TheFirstPost reports that Comedian Stephen Fry openly criticised the BBC, during a public lecture organised by the corporation, over what he calls the seemingly deliberate attempt by the Beeb to throw away really valuable content for free.
As a content producer and a royalty earner, he pointed out to one of the main shortcomings of the iPlayer... It is anything but secure and added that "The BBC is making a lot of enemies giving away free programmes to an internet that everyone else is trying to monetise; at the moment, it’s relying on the fact you have to be slightly dorky to record from the iPlayer; but, believe me, that will change".
He told the audience that he has been downloading copy protected content on his iPhone from his computer and therefore circumvented the digital rights management.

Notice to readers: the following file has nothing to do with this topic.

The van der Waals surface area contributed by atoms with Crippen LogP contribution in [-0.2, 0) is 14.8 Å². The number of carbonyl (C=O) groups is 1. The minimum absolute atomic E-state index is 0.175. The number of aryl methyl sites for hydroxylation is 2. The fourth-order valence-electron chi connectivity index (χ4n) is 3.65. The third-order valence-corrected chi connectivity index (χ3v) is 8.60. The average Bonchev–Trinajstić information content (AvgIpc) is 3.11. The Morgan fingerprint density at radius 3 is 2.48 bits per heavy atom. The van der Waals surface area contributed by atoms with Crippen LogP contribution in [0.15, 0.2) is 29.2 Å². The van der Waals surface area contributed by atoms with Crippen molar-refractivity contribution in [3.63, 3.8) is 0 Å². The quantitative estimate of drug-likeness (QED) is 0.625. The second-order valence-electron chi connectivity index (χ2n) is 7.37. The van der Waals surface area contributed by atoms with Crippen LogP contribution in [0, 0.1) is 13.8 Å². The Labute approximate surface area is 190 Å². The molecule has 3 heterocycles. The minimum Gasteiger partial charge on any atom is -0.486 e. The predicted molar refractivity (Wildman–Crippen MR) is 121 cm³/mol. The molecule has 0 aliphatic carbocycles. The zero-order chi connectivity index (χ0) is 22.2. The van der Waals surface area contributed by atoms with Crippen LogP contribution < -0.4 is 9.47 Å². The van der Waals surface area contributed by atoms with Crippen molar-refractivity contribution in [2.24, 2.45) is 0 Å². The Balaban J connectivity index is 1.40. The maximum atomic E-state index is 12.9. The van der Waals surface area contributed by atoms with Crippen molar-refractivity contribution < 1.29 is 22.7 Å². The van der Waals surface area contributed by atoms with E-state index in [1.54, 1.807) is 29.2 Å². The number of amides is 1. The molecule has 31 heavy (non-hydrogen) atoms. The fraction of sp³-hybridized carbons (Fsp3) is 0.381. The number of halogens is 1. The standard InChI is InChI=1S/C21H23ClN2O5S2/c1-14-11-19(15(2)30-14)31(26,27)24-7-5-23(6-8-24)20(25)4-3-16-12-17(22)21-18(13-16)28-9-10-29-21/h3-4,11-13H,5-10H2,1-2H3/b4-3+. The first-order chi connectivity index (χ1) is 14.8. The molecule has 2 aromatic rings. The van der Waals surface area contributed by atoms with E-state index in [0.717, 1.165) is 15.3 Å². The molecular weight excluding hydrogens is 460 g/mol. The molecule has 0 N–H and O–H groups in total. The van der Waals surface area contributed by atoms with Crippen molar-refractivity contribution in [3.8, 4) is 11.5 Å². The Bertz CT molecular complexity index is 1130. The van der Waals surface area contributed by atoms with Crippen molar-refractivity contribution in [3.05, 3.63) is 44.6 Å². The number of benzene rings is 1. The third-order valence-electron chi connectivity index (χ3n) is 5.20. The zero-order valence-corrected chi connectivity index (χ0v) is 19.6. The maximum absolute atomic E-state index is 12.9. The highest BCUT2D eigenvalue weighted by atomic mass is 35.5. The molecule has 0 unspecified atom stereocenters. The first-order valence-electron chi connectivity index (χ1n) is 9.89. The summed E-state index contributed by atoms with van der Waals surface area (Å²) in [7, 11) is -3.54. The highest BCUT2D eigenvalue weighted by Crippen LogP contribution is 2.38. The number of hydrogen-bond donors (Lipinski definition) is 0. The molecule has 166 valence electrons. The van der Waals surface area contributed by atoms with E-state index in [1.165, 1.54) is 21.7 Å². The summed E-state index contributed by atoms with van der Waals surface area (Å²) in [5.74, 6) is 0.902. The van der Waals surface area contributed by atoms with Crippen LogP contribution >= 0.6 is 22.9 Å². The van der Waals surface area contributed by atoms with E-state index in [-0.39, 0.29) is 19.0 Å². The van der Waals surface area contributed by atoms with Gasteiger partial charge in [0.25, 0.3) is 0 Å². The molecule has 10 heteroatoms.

iPlayer programmes are normally available online for seven days and can be stored - and viewed - on a computer for up to 30 days.
However, this is hardly a fundamentally damaging issue. The BBC is already aware of this, and other problems, that are associated with copy or viewing rights protection but progress has been painfully (or deliberately) slow.
Ultimately, the BBC has made it clear that it would like to do away with DRM protection altogether, which makes sense given that the TV license, whose main beneficiary is the BBC, already costs more than £120 per year.